Many other organizations also provide continued learning experiences for older adults. Prominent among these are the Senior Center Humanities Program sponsored by the National Council on Aging, Interhostel, Northeastern Senior Seminars, University Vacations (UNIVAC), the federally-sponsored College Centers for Older Learners Program, and peer learning programs in which peers rather than paid faculty conduct classes. Another educational service for older Americans is Senior Net, in which older adults communicate by computer with a wide array of people and sources of information.

Despite the success of Elderhostel and other educational programs, the great majority of adult students are young. Even the select group of older adults who decide to return to the classrooms, laboratories, and libraries after absences of several decades may find that they must relearn how to learn. They must redevelop the required study habits and skills; control their anxieties concerning tests, term papers, and other required educational activities; learn to seek help from teachers, books, and fellow students; and stick to a schedule that is sometimes demanding. The self-efficacy of older students, and consequently their performance in college-level courses, may be enhanced by techniques such as arranging for early success, having them observe the success of other students of their age, verbal encouragement, and designing lessons and tests that take the students' abilities into account (e.g., testing for recognition rather than recall) (Rebok & Offermann, 1983).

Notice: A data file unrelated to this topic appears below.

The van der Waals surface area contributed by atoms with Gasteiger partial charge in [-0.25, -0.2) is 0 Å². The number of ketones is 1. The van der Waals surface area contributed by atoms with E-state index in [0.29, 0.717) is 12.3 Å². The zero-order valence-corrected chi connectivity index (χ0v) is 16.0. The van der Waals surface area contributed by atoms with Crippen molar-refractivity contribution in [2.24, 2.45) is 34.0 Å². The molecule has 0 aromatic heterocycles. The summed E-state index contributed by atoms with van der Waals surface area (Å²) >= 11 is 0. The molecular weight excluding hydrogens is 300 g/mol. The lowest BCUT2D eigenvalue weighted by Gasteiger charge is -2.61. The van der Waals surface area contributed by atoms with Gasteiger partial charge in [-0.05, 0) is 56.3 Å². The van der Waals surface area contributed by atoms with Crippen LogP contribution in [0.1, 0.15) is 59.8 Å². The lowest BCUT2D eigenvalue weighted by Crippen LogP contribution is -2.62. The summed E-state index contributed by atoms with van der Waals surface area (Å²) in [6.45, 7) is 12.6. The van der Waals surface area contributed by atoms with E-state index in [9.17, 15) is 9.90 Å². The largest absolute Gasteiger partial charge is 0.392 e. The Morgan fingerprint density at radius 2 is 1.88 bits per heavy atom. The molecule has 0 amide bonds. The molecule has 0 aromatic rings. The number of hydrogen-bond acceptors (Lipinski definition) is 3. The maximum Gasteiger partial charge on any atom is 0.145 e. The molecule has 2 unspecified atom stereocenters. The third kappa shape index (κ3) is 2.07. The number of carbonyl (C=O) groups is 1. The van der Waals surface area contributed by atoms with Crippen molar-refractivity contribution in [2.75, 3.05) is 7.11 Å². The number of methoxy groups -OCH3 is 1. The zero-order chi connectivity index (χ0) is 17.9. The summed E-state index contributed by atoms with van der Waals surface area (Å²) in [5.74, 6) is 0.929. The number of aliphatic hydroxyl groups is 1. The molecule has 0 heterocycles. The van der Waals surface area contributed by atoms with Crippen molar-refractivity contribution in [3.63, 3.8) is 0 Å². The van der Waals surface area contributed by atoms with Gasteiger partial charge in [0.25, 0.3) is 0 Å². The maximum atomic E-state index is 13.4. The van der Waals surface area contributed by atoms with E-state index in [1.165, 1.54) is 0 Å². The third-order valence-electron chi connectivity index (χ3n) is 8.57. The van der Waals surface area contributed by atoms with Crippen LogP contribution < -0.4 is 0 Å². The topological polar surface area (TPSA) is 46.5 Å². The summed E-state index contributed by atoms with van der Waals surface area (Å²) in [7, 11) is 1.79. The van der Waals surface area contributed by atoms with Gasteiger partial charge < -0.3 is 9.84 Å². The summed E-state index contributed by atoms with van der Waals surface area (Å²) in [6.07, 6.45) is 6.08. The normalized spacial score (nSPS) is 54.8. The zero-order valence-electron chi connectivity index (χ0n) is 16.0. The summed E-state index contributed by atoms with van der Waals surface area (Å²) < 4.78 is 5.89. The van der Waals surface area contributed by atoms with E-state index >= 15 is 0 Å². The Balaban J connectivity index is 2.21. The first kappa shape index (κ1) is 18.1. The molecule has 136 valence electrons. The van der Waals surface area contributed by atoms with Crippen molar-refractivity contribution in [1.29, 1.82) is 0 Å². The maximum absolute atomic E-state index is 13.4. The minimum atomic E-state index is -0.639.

The National Retired Teachers Association, the American Association of Retired Persons, and many other organizations recognize that older adults should not only be provided with opportunities to learn new skills and

5For more information on educational opportunities for older adults, write to Elderhostel, 75 Federal Street, Boston, MA 02110, and the Institute of Lifetime Learning, AARP, 610 E Street, NW, Washington, DC 20049.

further their education but also that the services of the old as teachers of the young should be utilized more extensively. Many retired professionals with time on their hands and an interest in working with people would make highly effective educational aides, tutors, and advisors for young students, Having the old teach and work with the young, rather than segregating themselves into communities populated only by their age-mates, can assist in breaking down the gap and alienation between generations.